Lunge Feeding - What a Drag
Baleen whales (or Mysticeti) are among the largest vertebrates ever to have evolved on our planet. That they did so from a deer-sized terrestrial ancestor over the last 50 million years is even more remarkable. Today’s baleen whales are highly streamlined marine mammals that use their powerful tail flukes for highspeed swimming and long distance migrations.
Unlike their sister taxon, the toothed whales (or Odontoceti), baleen whales lack teeth and instead use a rack of thin keratinized baleen plates that hang from the rostrum to form a comb-like structure for filtering tiny organisms from the water. To do so, requires unique foraging styles. Gray whales (Eschrichtius robustus) forage on the bottom by straining food from benthic sediments. Right whales and bowhead whales swim through swarms of prey with their mouths open using continuous ram feeding. In contrast, the largest and fastest mysticete whales, the rorquals (Balaenopteridae), use lunge feeding.
Lunge feeding allows these whales to engulf massive quantities of water and prey. As the whale approaches a shoal of prey it accelerates (or lunges), opens its mouth, and uses the dynamic water pressure to inflate the mouth cavity. As the whales passes through the cloud of prey it closes it’s mouth engulfing a huge volume of prey and water; the water is expelled through the baleen plates and out the sides of the mouth, while the prey are captured on the sieve-like fringes of baleen inside the mouth.
Figure 1. A series of images from underwater video of a minke whale feeding. Note the gape angle and the expansion of the throat region. (from Arnold et al., 2005)
Lunge-feeding whales have evolved a suite of adaptations to facilitate capturing large volumes of tiny prey. In addition, to baleen plates, these whales have:1) long rostrums that increase the gape of the mouth opening,2) rows of longitudinal furrows on the throat and belly that act like an accordian to expand the throat and anterior abdomen into a massive pouch, and3) a frontomandibular stay apparatus, or a strong fibrous tendon that prevents the lower jaw from being hyperextended beyond a 90 degree angle.
Figure 2. A diagram of the physical forces of a lunge feeding fin whale. The red line represents the gape angle, the blue line is the mouth area, speed is the black line , and volume of the mouth is the green line. (from Goldbogen et al. 2007)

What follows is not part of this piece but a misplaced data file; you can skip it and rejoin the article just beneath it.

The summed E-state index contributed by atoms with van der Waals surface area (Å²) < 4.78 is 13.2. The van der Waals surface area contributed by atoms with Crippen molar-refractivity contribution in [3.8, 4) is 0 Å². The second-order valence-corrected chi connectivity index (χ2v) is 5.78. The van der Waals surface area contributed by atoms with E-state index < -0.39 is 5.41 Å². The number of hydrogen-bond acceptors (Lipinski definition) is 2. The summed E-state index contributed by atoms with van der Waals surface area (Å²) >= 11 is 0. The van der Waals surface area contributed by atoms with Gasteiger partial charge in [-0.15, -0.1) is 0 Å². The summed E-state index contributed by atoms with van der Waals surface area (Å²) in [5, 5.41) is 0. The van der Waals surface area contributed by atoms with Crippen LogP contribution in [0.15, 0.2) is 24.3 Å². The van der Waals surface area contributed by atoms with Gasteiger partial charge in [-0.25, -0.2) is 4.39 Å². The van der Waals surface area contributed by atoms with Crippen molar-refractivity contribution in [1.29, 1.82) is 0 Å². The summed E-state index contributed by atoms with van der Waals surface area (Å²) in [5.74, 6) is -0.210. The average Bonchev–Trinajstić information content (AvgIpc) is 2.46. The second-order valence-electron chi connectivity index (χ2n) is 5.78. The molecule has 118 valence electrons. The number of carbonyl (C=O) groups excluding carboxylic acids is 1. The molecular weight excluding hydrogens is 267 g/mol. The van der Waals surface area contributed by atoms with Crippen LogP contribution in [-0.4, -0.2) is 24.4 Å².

Unfortunately, lunge feeding is energetically expensive. Swimming with an open mouth, especially one as large as those in rorquals, creates a great deal of drag. An adult fin whale engulfs roughly 71 cubic meters of water per lunge, a volume larger than that of the whale’s entire body.
In a series of recent papers, Goldbogen and colleagues (2006, 2007) tagged fin whales (Balaenoptera physalus) with a hydrophone, a depth gauge and a dual-axis accelerometer, to gather data on the kinematics of lunge feeding. Their data reveal that fin whales routinely dive to over 200 meters where they execute several feeding lunges per dive. Importantly, they showed that each lunge results in a rapiddeceleration of the body despite continued swimming (fluking). In fact, maximum drag occurred at the point of maximum gape as the mouth cavity was filling with prey-laden water, and slows the whale nearly to a standstill. The whale must expend considerable energy to re-accelerate after each lunge as it continues to hold its breath. Their data support the hypothesis that lunge feeding is energetically expensive (due to high drag forces associated with an open mouth) and may constrain foraging time (dive duration) and subsequent recovery time.
Using these data, Goldbogen and colleagues estimated that a fin whale engulfs an average of 11 kilograms of prey per lunge. This means that a fin whale requires an average of 83 lunges per day, or roughly 21 dives, to meet its daily energy requirements. On average a fin whale can meet these requirements in 3.1 hours of foraging at average prey densities.
Despite the high energetic cost of lunge feeding, this foraging strategy appears to be quite efficient overall as it is found in all members of the Balaenopteridae. These studies support the hypothesis proposed by Lambertsen and colleagues (1995) that lunge feeding was a key evolutionary innovation that promoted the evolution of large body size and long distance migration in baleen whales.
Arnold, P.W., Birtles, R.A., Sobtzick, S., Matthews, M., and A. Dunstan. 2005. Gulping behavior in rorqual whales: underwater observations and fnctional interpretations. Memoirs of the Queensland Museum, 51:309-332.
Goldbogen, J.A., Calambokidis, J., Shadwick, R.E., Oleson, E.M., McDonald, M.A., and J.A. Hildebrand. 2006. Kinematics of foraging dives and lunge-feeding in fin whales. The Journal of Experimental Biology 209, 1231-1244. doi:10.1242/jeb.02135
Goldbogen, J.A., Pyenson, N.D., and R. E. Shadwick. 2007. Big gulps require high drag for fin whale lunge feeding. Marine Ecology Progress Series, 349:289-301.
Lambertsen, R., Ulrich, N. and J. Straley. 1995. Frontomandibular stay of balaenopteridae – a mechanism for momentum recapture during feeding. Journal of Mammalogy, 76, 877-899.